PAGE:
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Rita Chidinma: I Became the Pregnant Woman in Class

So if you’re reading this today, show some love to that pregnant woman in your class, or at your place of work. A kind word from you might just be all the encouragement they need to adjust their capes and go about their day.

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You could say that I was among the “cool chics” in class during my school days. I took time to dress up, look good and still came out top of the class. I was so driven by my will and passion to always be the best. I gave no room to distractions. My head was fully in the game.

I’d look at pregnant women in my class, struggling to meet up with one assignment or the other, always asking for lecture notes and sometimes looking completely lost, worn out and confused in their maternity dresses, and I would wonder why they didn’t just take it one at a time, why they bothered with pregnancy considering how stressful the final year of school was. I thought they didn’t have their priorities right.

I tried to help one in particular, Ugochi, as much as I could because we were pretty cool prior to her wedding and subsequent pregnancy. But, I have to admit, inside me I was insensitive. I thought she could come to school earlier, actually do an assignment before the deadline, write her own notes most of the time, “if only she put her mind to it.”

Well, guess what. Just a few years down the line, I became the pregnant lady in class. Here I was, with a son, pregnant and running a post graduate program. I never seemed to catch a break. There was simply no time to accommodate all I had to do in one day.

By the time I woke up, prepared breakfast, dressed and dropped my son off at preschool, came back to prepare for my own school, stayed in traffic to get there, I would be completely exhausted. I joined the no-makeup gang not out of my own will, but because I didn’t have the precious few minutes it would take to get some makeup on. I constantly asked my colleagues a whole lot of questions trying to make sure I was up to date on everything going on. I’d sacrifice hours of sleep, spending it on my table writing assignments, studying or doing research work. It finally dawned on me: I had become the pregnant lady in class. I had become the lady with the rounded belly and maternity dresses, always looking tired and barely meeting assignment deadlines, and who everyone unconsciously grouped as “not one of us.”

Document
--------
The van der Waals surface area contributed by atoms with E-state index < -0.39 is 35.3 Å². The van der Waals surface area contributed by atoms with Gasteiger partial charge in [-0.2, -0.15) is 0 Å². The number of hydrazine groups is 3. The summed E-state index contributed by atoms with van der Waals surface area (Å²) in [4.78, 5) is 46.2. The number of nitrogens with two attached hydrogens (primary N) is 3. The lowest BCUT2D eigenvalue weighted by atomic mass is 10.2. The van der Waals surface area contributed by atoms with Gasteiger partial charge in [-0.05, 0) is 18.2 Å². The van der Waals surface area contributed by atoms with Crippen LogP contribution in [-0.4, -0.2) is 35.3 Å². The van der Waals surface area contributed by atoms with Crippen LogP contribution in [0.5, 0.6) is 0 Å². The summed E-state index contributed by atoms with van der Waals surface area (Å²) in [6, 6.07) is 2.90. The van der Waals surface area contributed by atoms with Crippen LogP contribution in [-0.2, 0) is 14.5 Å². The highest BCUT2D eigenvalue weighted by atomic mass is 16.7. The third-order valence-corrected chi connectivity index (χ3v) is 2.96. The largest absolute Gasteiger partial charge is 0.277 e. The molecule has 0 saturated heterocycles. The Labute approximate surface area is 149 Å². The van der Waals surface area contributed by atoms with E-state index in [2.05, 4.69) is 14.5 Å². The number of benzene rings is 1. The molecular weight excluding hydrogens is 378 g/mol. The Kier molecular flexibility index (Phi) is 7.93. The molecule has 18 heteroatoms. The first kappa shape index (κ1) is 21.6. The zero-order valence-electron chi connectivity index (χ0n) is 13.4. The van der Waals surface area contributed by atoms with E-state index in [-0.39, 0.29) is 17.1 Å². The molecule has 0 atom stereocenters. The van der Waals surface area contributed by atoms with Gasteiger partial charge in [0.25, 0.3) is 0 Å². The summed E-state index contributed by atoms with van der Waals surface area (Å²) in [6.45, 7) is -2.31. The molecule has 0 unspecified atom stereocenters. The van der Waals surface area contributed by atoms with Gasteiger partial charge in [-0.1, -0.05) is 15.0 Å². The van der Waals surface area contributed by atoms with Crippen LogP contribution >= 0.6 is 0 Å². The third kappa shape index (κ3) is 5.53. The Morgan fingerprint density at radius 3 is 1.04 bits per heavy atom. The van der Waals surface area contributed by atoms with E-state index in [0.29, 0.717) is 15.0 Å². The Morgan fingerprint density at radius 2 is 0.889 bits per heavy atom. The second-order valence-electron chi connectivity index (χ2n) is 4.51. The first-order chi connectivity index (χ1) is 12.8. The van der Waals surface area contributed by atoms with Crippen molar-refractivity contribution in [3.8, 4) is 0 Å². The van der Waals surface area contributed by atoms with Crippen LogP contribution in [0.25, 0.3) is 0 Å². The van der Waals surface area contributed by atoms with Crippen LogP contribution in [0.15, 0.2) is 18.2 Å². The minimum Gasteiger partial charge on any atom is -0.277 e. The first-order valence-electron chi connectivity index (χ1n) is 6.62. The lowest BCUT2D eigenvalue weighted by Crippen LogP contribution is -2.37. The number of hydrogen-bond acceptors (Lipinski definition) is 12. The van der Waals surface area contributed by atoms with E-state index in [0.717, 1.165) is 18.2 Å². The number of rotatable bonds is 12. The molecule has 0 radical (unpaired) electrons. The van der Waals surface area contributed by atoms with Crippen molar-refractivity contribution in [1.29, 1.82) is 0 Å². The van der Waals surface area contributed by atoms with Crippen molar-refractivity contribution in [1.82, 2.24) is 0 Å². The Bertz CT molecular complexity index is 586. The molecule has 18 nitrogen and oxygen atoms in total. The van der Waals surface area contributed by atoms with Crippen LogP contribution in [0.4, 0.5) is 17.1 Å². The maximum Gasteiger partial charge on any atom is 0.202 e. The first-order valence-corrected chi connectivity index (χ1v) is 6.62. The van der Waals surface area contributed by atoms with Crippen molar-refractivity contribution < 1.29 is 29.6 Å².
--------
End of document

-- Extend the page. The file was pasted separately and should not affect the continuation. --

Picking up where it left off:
How did life become so busy? I was no longer in the “cool gang.” Lots of females dressed better than me in class (because they weren’t pregnant, obviously) and I never seemed to stop being in a hurry. My attention was always needed elsewhere, and so my day was always planned to the last hour, detailed. Take, for instance, me being in school by 3 PM. It meant I would be late to pick up my son from preschool. And how about lunch and dinner and chores, guess who that was on too?

I quietly dusted most of my colleagues in the first semester results, and they were all astonished. Most of them couldn’t believe I could still make good grades despite all my responsibilities. The results were a huge consolation to me for all my sleepless nights, but I couldn’t help but feel terrible for all the times I was insensitive toward pregnant women who were trying their best to meet up with family life and schooling.

Women are the real superheroes, and deserve to be celebrated. Ugochi, my classmate back in our undergraduate days, was probably trying her very best to meet up with everything. And the same goes for most pregnant and family women out there. Some have to work 9-5 every single day, and still find a way to meet up with other numerous responsibilities. Oh and they still find a way to be graceful while at it. Some play the role of wife, mother, nanny, cook, primary care giver, business owner and career woman, all at the same time, without breaking a sweat.

So if you’re reading this today, show some love to that pregnant woman in your class, or at your place of work. A kind word from you might just be all the encouragement they need to adjust their capes and go about their day.

Rita Chidinma is a Post graduate researcher at Federal University of Technology, Owerri with a passion for creative writing and fiction. She is a highly intuitive and deep thinker who uses writing as a means of self expression. In her free time she loves reading, writing and writing some more. She is a wife and mother to three kids. She can be reached on Instagram and Twitter (@theritzz_) or through email, [email protected]